Community-Defined Decarbonization

Washington State aims to reduce greenhouse gas emissions at the scale and pace that the climate crisis requires

The Clean Energy Transition Institute and our partners were privileged to have been chosen to provide technical assistance to the Washington State Department of Commerce in developing and designing the state’s 2021 State Energy Strategy.
Washington State Greenhouse Gas Emissions Reduction Targets
below 1990 levels by 2030
below 1990 levels by 2040
below 1990 levels, with net zero emissions by 2050

Washington 2021 State Energy Strategy and Supporting Materials

This project enabled us to develop a wealth of information about specific policies and actions required to decarbonize the building, transportation, electricity, and industrial sectors in the next decade and beyond, not only in Washington, but across the Northwest.

Technical Advisory Process

From March-December 2020 the CETI Team provided technical analysis to the Washington State Department of Commerce in support of a suite of policies and actions designed to meet Washington’s greenhouse gas targets and achieve decarbonization in the state.
The technical consulting included:
Conducting a meta-analysis of existing energy studies and strategies and an inventory of existing Washington policies, programs, regulations, investments, and tools
Facilitating a technical advisory process to inform the Advisory Committee’s advice and recommendations
Performing decarbonization and modeling and analysis, building on existing efforts and guided by the technical advisory process and Advisory Committee deliberations
Working with Commerce to create communication materials, including the design and preparation of a final report and supporting documents to launch the final 2021 State Energy Strategy
Technical Analysis and Strategy Design Consultants

The Clean Energy Transition Institute facilitated the technical advisory process, design, and production of the Washington State 2021 Energy Strategy from March to December with the following consultants:

Clean Energy Transition Institute

Aditi Bansal, Policy and Research Analyst
Marc Daudon, Senior Fellow
Nicole Larson, Research Assistant
David Paolella, Policy and Research Analyst
Eileen V. Quigley, Executive Director

Evolved Energy Research

Jeremy Hargreaves, Principal

Hammerschlag, LLC

Roel Hammerschlag, Principal

Inclusive Economics

Betony Jones, Founder

One Visual Mind

Karen Beck, Partner
Carol Maglitta
, Partner

Stockholm Environment Institute

Derik Broekhoff, Senior Scientist
Michael Lazarus
, U.S. Center Director

2050 Institute

Poppy Storm, Founder and Director of Innovation

Historical disinvestment, limited technical, managerial, and financial capacity of utilities, aging infrastructure, and limited social and economic opportunity mean that Washington’s rural communities pay a greater portion of their income than their urban counterparts to keep their lights on and cool their homes in the summertime. It also means rural households and communities may lack the resources to decarbonize their buildings at the rate that is necessary to combat climate change.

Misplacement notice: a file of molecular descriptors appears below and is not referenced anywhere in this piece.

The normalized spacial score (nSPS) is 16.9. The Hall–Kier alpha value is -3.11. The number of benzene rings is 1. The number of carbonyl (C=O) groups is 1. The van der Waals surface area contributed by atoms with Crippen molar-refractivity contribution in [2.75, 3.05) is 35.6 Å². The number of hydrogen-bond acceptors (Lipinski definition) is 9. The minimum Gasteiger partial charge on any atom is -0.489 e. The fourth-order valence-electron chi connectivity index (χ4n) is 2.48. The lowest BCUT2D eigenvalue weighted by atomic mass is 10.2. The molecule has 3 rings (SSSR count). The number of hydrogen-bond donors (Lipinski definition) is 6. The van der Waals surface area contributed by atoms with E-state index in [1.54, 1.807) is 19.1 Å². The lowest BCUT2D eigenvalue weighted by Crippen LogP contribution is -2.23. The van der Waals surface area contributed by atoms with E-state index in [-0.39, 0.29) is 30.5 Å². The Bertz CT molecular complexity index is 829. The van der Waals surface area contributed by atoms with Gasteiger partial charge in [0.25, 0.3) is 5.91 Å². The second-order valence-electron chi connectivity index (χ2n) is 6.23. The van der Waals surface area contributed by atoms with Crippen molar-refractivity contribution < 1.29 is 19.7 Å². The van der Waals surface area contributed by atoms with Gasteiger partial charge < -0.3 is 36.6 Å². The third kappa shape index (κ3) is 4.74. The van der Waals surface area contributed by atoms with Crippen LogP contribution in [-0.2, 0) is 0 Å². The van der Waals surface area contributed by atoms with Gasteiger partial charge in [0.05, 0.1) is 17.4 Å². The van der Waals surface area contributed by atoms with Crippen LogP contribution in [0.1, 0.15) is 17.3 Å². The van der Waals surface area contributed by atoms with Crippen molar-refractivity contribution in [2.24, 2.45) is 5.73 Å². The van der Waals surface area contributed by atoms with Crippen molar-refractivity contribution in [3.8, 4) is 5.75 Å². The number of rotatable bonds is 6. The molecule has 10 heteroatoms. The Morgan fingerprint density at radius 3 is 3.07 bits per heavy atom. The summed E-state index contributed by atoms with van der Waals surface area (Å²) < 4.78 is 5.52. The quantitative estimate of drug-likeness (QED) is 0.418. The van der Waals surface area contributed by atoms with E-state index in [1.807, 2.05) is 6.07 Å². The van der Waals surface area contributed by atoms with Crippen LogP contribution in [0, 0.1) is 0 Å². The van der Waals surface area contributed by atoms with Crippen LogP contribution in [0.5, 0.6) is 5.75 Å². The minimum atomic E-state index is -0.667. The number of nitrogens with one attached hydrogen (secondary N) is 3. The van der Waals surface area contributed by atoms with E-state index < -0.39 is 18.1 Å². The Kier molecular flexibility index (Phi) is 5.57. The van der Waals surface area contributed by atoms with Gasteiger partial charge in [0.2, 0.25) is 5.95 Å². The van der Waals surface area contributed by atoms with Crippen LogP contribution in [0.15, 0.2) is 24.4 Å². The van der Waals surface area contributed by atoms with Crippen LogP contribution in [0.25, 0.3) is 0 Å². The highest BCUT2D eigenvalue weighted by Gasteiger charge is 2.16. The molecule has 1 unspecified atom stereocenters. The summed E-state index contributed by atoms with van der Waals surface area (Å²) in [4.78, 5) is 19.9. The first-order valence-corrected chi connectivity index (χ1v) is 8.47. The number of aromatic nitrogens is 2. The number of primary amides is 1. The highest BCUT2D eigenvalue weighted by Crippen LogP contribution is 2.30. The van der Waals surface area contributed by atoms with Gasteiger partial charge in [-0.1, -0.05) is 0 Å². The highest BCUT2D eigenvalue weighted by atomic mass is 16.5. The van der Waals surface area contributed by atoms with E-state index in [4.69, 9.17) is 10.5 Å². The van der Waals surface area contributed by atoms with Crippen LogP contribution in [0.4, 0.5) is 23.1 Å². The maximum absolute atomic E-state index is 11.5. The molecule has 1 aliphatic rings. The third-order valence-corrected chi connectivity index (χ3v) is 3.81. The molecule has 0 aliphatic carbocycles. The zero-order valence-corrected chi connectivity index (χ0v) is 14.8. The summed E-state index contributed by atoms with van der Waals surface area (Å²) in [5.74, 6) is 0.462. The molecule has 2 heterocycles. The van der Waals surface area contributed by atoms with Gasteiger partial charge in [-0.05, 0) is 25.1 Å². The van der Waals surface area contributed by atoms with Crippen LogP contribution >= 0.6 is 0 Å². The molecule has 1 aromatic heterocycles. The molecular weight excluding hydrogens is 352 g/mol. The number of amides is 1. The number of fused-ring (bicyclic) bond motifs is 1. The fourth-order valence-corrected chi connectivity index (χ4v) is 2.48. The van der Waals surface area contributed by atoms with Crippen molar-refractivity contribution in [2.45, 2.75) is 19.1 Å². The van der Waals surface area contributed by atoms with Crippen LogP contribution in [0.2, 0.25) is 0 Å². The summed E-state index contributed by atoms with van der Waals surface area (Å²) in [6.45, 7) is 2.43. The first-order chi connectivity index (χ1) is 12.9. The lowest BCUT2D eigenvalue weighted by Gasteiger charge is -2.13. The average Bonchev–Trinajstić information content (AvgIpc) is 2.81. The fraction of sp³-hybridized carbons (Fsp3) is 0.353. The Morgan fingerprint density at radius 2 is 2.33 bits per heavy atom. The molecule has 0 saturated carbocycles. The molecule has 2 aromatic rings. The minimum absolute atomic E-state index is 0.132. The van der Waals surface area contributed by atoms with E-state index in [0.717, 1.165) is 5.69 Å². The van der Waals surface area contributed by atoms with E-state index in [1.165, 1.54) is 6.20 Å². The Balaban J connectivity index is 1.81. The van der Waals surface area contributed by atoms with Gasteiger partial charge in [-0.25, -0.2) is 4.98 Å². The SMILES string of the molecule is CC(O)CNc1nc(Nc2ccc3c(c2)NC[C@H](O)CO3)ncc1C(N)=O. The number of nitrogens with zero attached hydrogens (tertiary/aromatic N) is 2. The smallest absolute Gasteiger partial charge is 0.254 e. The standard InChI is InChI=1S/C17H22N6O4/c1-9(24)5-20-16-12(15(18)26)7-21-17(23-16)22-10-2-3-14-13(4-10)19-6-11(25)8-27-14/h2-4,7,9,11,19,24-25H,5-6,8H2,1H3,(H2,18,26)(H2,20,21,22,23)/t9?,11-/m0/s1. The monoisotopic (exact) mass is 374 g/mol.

The Community-Defined Decarbonization project aims to:

1.     Understand the drivers of energy disparities in low-income, energy-burdened rural and Tribal households and communities; and

2.     Identify ways that decarbonization strategies and clean energy development can address these energy inequities.

We interviewed 24 community leaders, nonprofit staffers, and government agency representatives who work with rural and Tribal communities in Washington state to understand affected communities’ priorities for addressing energy burden and whether they thought decarbonization could address the energy inequity they experience.

We also applied quantitative analyses to publicly available datasets to understand community-level energy inequities and their relationship to socioeconomic disparities. We reviewed research on energy burden, efficacy of weatherization and energy efficiency programs, and the potential for decarbonization to address economic and public health outcomes.

The combined quantitative and qualitative research suggests that building decarbonization solutions—energy efficiency/weatherization; electrification; distributed renewable energy; vehicle-to-grid technologies; demand management; and fuel-switching to clean energy—cannot be advanced without addressing the fundamental inequity that exists in rural and Tribal housing and the energy burden that low-income rural and Tribal households face.

Addressing these inequities will require an interdisciplinary approach, with community-defined desires as the solution. Ultimately, there are several opportunities that can and should be leveraged in partnership with rural and Tribal communities, such as organizational collaboration, workforce development, and community leadership.

Washington State Industrial Emissions Analysis Documents:

Oregon Clean Energy Pathways Analysis Documents:

2021 WA State Energy Strategy Presentations

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